We actively participated in peeling the Maltas and placed a few samples, as instructed by Anil, over the grated jaggery. After 20 minutes, the guys who had gone to collect the snow came back with a big, well-compressed snowball. Anil switched his attention from the jaggery and fruit to the processing of the snowball. He placed that snowball in a dough kneader and started to disintegrate it back into the snowflakes. Once disintegrated, the jaggery was poured on the flakes and maltas were placed over it. The Maltas were cut into two halves, and after the removal of seeds, each half was chopped into small pieces. The next step was to get a steel turner for mixing everything. To facilitate the mixing, which actually was a time taking process, some Maltas were squeezed over the snowflakes.
After partial mixing, half a teaspoon of salt was poured over the preparation. The points where the salt hit the ice became a bit harder and so made the mixing process more time-consuming. In the last part, coriander, both in the forms of chopped leaves and ground paste, and a pinch of red chilli powder were also added and mixed properly. During the whole preparation, the act of mixing was a continuous process and it hardly stopped except for those moments where the required ingredients were added. A small part of the snow that had got melted during the process facilitated the uniform mixing. Coriander and red chilli powder brought some visible and aromatic changes in the preparation. While the snow was pure white in the beginning, it first changed to the light yellowish after mixing it with jaggery and Malta, and then the coriander extract and red chilli powder made it light greenish. Anil used those changes in aroma and colour as indicators to determine that the Motha was almost ready. After testing it to know if the taste was as per his expectations, Anil decided to add a bit of more salt to make motha pleasant for his taste buds. Soon after we were ready to try that new recipe.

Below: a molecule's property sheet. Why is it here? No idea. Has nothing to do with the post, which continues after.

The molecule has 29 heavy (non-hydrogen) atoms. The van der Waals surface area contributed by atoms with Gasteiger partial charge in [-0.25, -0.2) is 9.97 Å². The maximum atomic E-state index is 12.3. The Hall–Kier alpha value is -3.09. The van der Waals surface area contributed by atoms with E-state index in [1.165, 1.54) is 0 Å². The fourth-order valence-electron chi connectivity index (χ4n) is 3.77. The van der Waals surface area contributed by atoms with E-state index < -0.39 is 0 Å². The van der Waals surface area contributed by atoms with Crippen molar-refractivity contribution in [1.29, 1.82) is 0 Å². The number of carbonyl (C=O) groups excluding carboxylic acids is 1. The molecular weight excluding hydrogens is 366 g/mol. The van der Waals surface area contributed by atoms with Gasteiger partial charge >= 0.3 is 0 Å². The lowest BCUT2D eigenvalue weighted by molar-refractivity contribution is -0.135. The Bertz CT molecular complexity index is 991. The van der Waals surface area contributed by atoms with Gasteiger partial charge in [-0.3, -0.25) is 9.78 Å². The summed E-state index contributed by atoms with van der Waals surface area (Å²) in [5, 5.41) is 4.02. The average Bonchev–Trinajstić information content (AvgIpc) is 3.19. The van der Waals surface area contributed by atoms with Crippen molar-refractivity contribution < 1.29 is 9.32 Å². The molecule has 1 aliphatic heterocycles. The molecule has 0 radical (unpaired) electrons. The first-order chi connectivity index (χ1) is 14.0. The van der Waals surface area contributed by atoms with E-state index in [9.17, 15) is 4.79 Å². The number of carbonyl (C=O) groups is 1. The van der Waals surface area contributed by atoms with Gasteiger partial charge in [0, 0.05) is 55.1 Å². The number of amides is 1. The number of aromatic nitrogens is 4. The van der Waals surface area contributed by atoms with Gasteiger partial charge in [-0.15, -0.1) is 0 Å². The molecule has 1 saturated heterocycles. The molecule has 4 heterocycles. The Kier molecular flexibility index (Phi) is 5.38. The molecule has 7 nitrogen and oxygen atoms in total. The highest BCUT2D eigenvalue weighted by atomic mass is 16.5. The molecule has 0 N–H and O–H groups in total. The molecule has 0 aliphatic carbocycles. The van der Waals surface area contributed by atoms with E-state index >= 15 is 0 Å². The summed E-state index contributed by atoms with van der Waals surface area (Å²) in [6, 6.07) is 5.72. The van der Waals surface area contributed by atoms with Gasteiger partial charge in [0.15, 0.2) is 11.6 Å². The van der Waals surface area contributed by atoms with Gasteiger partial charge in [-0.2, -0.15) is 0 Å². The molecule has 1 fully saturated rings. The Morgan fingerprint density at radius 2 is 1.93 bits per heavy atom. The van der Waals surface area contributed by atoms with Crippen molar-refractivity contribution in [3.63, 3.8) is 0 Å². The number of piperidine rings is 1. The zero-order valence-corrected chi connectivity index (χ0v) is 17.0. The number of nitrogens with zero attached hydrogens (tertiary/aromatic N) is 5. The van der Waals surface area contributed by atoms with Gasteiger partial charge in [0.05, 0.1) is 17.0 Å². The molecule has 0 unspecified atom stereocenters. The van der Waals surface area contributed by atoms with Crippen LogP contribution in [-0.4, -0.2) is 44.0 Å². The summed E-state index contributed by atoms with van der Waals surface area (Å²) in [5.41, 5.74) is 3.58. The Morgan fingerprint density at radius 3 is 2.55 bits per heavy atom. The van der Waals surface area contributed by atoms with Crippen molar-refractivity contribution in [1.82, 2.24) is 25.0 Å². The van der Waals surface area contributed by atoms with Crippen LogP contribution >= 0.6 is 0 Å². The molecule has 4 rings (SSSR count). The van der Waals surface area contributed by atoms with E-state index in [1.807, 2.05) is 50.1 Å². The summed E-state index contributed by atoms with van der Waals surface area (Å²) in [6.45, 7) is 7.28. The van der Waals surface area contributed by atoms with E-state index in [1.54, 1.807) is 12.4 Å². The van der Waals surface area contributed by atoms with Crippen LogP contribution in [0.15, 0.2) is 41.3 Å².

Anil distributed the finally prepared Motha in 5 different cups. A ladleful of Motha had cold Malta pieces and partially melted ice roughly dipped or floating in a viscous syrupy liquid. In terms of taste, the cold and juicy Motha was a muti-flavoured item: from sweet to tart, from spicy to salty. For some moments, that taste took me back to my childhood memories. Since Motha had some similarity in taste with Kimb, most probably due to the presence of citrus fruit and jaggery in both items, eating Motha was like experiencing an old flavour after a gap of many years.
Although all the people, except me, were of Garhwali origin, no one, besides Anil, had even heard about that recipe before. So it was a first time experience for all of us. Everyone came up with their views for Motha. Since Anil was the only person who had been growing eating Motha in every season of snow in Jaunsar, his words were trusted source of authentic information. It is reasonable that for eating the original form of Motha one should wait for the season of snowfall. But besides preparing it as an after-dinner dessert, as Anil did that evening, it is normal to prepare it on full sunny days also. The way it was prepared by Anil was a standard way. But in that standard method, a few alterations, like using mint leaves and green chilli paste at the place of coriander and red chilli respectively, can also be made. Most interestingly, Anil has travelled almost the entire Uttarakhand, but did not see that same recipe in any other regions of Uttarakhand. According to Anil Dutt, Motha has its origin from Devghar of Jaunsar region of far western Uttarakhand. And perhaps it was the reason that Anil introduced Motha not as an Uttrakhandi, Garhwali, or Himachali recipe, but as a Devghari/ Jaunsari, an area-specific, frozen dessert.